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Differential gravitational force causing tides model?

  1. Jan 25, 2015 #1
    1. The problem statement, all variables and given/known data
    upload_2015-1-25_16-6-47.png

    2. Relevant equations


    3. The attempt at a solution
    For a), I initially tried to consider the component of the gravitational force of the moon acting normally to the earth's surface. This would be F=F_0 cos(theta) where theta is the angle between a horizontal line going through A and B and the point on the earth's surface in question (giving zero at the poles and maximum at the equator). I know that , due to the effect of the Earth actually undergoing circular motion and 'free-falling' due to the moon's gravitational pull, the force at each point on the side of the Earth facing the moon will be (approximately) mirrored by the opposite side of the earth since r<<x. But now I am stuck. I wanted to deal with forces rather than equipotentials, as it seems like the question wants you to just deal with the forces. I was considering the fact that the effect is actually spherically symmetrical when looking onto the face of the Earth from the moon, but II don't know what to do with this to find the heights? I could find the total volume of water on the Earth by doing surface area of earth x 750, but I still don't see how II could use this?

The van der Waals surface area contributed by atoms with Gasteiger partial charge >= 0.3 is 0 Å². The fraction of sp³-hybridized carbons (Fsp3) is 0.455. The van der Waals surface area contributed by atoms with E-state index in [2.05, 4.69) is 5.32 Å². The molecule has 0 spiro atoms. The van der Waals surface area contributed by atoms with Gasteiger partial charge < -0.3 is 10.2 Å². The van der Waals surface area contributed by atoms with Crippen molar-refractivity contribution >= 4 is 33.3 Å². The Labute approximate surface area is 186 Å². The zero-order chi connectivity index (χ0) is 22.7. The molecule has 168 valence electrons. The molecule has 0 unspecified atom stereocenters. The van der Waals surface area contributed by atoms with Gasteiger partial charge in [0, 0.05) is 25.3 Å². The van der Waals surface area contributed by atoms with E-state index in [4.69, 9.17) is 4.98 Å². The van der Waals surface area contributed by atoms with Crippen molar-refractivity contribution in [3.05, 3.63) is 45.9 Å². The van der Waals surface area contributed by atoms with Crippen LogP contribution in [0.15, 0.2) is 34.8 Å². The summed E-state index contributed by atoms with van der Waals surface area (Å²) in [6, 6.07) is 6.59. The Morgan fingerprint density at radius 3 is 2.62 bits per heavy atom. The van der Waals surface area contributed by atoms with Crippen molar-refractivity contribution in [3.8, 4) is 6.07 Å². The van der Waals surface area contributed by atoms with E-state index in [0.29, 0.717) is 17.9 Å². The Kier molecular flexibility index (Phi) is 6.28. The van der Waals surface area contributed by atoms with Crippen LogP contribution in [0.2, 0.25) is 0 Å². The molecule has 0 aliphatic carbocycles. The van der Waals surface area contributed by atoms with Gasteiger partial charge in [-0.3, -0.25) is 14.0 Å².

Thank you in advance :)
     
  2. jcsd
  3. Jan 25, 2015 #2

    mfb

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    Staff: Mentor

    I don't see why. Potentials are fine.
     
  4. Jan 25, 2015 #3
    Help! I cannot figure out how to get the equation with the equipotential. Would I have to consider the earth's rotation? And how to I create a potential due to the moon?
     
  5. Jan 25, 2015 #4

    mfb

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    In the same way you do for earth, with Newton's law of gravity.
    Not the 24h-rotation, but the motion around the center of mass of the earth/moon system is relevant to get the second tidal wave at the opposite side.
     
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